At age 75, Sheila thinks she's a very good driver. And she wanted to stay that way. So she got her eyes and hearing checked to make sure she can see and hear well enough to drive safely. Then she signed up to take a driving course for older drivers at her local automobile club. Will all this effort guarantee Sheila's road safety?
As he was driving to the grocery store one day, 80-year-old Daniel ran over the curb and hit a trash can. His car was only scratched, and he was not hurt. But Daniel was scared because he almost hit a young woman waiting at the bus stop. He began to wonder if he should give up his driver's license. How will Daniel know when it's time for him to stop driving?
How Does Age Affect Driving?
More and more older drivers are on the roads these days. It's important to know that getting older doesn't automatically turn people into bad drivers. Many of us continue to be good, safe drivers as we age. But there are changes that can affect driving skills as we age.
Changes to our Bodies. Over time your joints may get stiff and your muscles weaken. It can be harder to move your head to look back, quickly turn the steering wheel, or safely hit the brakes.
Your eyesight and hearing may change, too. As you get older, you need more light to see things. Also, glare from the sun, oncoming headlights, or other street lights may trouble you more than before. The area you can see around you (called peripheral vision) may become narrower. The vision problems from eye diseases such as cataracts, macular degeneration, or glaucoma can also affect your driving ability.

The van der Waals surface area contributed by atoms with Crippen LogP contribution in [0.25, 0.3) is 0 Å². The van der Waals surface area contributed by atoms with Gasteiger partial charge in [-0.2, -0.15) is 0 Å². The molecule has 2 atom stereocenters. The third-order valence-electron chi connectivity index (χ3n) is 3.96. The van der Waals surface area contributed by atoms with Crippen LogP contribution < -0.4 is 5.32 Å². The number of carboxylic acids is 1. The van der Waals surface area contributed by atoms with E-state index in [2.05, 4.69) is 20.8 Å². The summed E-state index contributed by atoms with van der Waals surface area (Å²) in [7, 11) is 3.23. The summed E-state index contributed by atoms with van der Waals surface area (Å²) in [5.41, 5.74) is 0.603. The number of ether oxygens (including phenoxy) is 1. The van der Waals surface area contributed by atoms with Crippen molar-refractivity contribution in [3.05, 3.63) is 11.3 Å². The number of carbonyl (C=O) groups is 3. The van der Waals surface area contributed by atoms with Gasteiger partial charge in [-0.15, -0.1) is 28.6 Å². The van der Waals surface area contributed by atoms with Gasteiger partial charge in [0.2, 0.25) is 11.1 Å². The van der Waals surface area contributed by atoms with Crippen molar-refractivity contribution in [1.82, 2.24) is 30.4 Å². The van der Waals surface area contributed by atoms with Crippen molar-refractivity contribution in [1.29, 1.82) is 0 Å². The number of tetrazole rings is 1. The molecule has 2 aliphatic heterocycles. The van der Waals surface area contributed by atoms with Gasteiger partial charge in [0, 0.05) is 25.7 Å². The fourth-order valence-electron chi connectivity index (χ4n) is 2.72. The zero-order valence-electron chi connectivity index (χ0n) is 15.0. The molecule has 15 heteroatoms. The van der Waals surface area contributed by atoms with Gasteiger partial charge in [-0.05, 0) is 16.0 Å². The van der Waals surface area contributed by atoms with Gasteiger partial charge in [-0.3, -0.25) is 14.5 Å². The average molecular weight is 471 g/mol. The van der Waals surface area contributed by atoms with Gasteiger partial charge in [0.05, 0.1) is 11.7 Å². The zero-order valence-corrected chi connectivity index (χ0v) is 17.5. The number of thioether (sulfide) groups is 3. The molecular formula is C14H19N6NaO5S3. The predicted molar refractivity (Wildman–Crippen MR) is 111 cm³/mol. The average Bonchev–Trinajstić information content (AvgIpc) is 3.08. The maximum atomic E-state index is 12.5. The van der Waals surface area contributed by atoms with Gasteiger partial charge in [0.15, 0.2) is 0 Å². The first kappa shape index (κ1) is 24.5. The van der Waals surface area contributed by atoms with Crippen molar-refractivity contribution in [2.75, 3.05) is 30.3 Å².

You may also find that your reflexes are getting slower. Or, your attention span may shorten. Maybe it's harder for you to do two things at once. These are all normal changes, but they can affect your driving skills.
Some older people have conditions like Alzheimer's disease (AD) that change their thinking and behavior. People with AD may forget familiar routes or even how to drive safely. They become more likely to make driving mistakes, and they have more "close calls" than other drivers. However, people in the early stages of AD may be able to keep driving for a while. Caregivers should watch their driving over time. As the disease worsens, it will affect driving ability. Doctors can help you decide whether it's safe for the person with AD to keep driving.
Other Health Changes. While health problems can affect driving at any age, some occur more often as we get older. For example, arthritis, Parkinson's disease, and diabetes may make it harder to drive. People who are depressed may become distracted while driving. The effects of a stroke or even lack of sleep can also cause driving problems. Devices such as an automatic defibrillator or pacemaker might cause an irregular heartbeat or dizziness, which can make driving dangerous.
Smart Driving Tips
Planning before you leave:
While you are driving: